Update 6/7/2013: PSX gave an exit signal on June 5 and I closed the position on June 7. The share price at the exit was down 0.7% from the initial entry price. My overall basis produced a 1.4% loss on the share price. The vertical credit spreads I used as a vehicle for this position produced a loss on risk of 2.2%.
Phillips 66 (PSX
) continued the uptrend that began from $28.75 a week after it went public in April 2012 as a spin-off from ConocoPhillips (COP
), triggering a bull signal as it pushed above its 20-day price channel boundary at $65.48.
Spin-off charts are hard to analyze. They have a history, but only in part, on the parent company's chart. It's hard to know how much credence to give a combined analysis.
But let's try.
PSX hit an all-time high of $70.52 on March 28, and then corrected down to $56.13 on April 18 before resuming its upward movement. The price remains 7.1% below the all-time high, and it will take a push above that level to fully confirm that the uptrend is in force.
The parent company, COP, hit a swing high of $64.78 in the spring of 2011, then declined down to a low of $41.63 in the fall of 2011.
At the time that PSX was spun off COP was trading at $54.93, and PSX opened at $33.74. Applying simple PSX percentages to the COP price gives a COP equivalent to the PSX peak of $115.
Another way to look at it, using the company's figures for calculating a basis, is to consider COP to account for 77.09% of the fair-market value and PSX for 22.91%. That would put the PSX all-time high at a pre-spinoff equivalent of $301.81.
So I can say with a degree of confidence that PSX has in fact exceeded the equivalent of the combined company's all-time high, $78.94, attained by COP in June 2008 and is therefore definitely in a true uptrend.
This is PSX's 5th bull signal since the it began trading. The four completed signals split evenly at two profitable and two not. However, the winners yielded 25.2% on average, compared to a 6.7% average loss for the losers. The resulting 18.% win/loss yield spread is the largest among my prospects today,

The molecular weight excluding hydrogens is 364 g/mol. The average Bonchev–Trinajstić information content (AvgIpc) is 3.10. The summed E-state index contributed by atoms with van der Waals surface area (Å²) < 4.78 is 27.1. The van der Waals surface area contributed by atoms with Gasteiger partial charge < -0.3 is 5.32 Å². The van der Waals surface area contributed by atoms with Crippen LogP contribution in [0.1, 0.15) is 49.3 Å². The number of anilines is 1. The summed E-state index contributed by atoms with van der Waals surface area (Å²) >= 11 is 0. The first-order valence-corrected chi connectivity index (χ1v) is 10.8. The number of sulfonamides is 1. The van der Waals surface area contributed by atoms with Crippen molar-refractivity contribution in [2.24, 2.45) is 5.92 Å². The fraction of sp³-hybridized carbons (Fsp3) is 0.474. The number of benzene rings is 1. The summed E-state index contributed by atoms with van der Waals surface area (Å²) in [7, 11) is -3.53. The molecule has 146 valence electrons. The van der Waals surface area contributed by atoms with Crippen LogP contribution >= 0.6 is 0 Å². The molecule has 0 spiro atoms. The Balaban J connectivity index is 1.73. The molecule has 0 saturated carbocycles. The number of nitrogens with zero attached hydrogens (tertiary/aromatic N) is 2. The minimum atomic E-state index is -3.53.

erasing the presumed disadvantage of even odds.
Four other symbols from my first wave screening, listed in the weekend's "Monday's Prospects
", were confirmed in today's trading, allowing for further analysis. NBR's prior bull signals within the current trend tilted the odds slightly toward the loss side with a negative win/lose yield spread. ABBV, another spin off, and non-spinoffs FLR and TEX had trends that appeared less robust than PSX's.
Phillips 66 was created as a holding company for the parent company's downstream assets, what the petroleum industry calls refining, distributing and selling petrochemical products. In other words, its a large part of what happens to the stuff once it leaves the ground.
As with everything in the oil industry, it's complicated. But my short take on the PSX story would be that the economy is recovering, and that means more vehicle miles that need to be fueled as people return to work and therefore their commutes, as they bundle the family into the car for more distant vacations, and as trucks carry more stuff to stores to meet consumer demand.
Analysts, for whatever reason, are positive about PSX's prospects, coming down at 17% on the enthusiasm index.